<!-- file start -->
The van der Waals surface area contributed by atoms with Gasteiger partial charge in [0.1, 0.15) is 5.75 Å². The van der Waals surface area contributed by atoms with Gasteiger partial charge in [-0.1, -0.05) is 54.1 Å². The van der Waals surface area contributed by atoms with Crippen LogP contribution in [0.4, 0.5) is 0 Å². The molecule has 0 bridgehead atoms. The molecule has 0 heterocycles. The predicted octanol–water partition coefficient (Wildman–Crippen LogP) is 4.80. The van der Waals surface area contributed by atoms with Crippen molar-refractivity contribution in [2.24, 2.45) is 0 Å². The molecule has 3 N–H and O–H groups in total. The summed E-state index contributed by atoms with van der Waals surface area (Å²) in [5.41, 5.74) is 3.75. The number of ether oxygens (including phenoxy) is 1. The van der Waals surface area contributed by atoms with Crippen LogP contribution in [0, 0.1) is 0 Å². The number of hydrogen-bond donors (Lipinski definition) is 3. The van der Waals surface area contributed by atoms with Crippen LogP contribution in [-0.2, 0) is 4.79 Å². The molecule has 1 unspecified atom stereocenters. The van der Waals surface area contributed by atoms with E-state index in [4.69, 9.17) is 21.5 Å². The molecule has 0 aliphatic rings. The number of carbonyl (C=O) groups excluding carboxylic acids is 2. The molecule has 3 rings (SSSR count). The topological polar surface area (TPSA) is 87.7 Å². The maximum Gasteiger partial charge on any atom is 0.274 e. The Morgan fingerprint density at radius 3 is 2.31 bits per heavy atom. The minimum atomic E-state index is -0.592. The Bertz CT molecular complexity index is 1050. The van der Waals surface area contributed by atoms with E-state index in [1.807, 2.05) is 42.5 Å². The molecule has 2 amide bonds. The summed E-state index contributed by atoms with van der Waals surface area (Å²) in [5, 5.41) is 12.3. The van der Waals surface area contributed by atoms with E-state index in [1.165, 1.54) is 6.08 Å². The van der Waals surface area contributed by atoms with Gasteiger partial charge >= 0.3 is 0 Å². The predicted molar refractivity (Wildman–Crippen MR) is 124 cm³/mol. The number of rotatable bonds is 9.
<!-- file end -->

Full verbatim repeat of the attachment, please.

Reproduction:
The van der Waals surface area contributed by atoms with Gasteiger partial charge in [0.1, 0.15) is 5.75 Å². The van der Waals surface area contributed by atoms with Gasteiger partial charge in [-0.1, -0.05) is 54.1 Å². The van der Waals surface area contributed by atoms with Crippen LogP contribution in [0.4, 0.5) is 0 Å². The molecule has 0 bridgehead atoms. The molecule has 0 heterocycles. The predicted octanol–water partition coefficient (Wildman–Crippen LogP) is 4.80. The van der Waals surface area contributed by atoms with Crippen molar-refractivity contribution in [2.24, 2.45) is 0 Å². The molecule has 3 N–H and O–H groups in total. The summed E-state index contributed by atoms with van der Waals surface area (Å²) in [5.41, 5.74) is 3.75. The number of ether oxygens (including phenoxy) is 1. The van der Waals surface area contributed by atoms with Crippen LogP contribution in [0, 0.1) is 0 Å². The number of hydrogen-bond donors (Lipinski definition) is 3. The van der Waals surface area contributed by atoms with Crippen LogP contribution in [-0.2, 0) is 4.79 Å². The molecule has 1 unspecified atom stereocenters. The van der Waals surface area contributed by atoms with E-state index in [4.69, 9.17) is 21.5 Å². The molecule has 0 aliphatic rings. The number of carbonyl (C=O) groups excluding carboxylic acids is 2. The molecule has 3 rings (SSSR count). The topological polar surface area (TPSA) is 87.7 Å². The maximum Gasteiger partial charge on any atom is 0.274 e. The Morgan fingerprint density at radius 3 is 2.31 bits per heavy atom. The minimum atomic E-state index is -0.592. The Bertz CT molecular complexity index is 1050. The van der Waals surface area contributed by atoms with E-state index in [1.807, 2.05) is 42.5 Å². The molecule has 2 amide bonds. The summed E-state index contributed by atoms with van der Waals surface area (Å²) in [5, 5.41) is 12.3. The van der Waals surface area contributed by atoms with E-state index in [1.165, 1.54) is 6.08 Å². The van der Waals surface area contributed by atoms with Gasteiger partial charge >= 0.3 is 0 Å². The predicted molar refractivity (Wildman–Crippen MR) is 124 cm³/mol. The number of rotatable bonds is 9.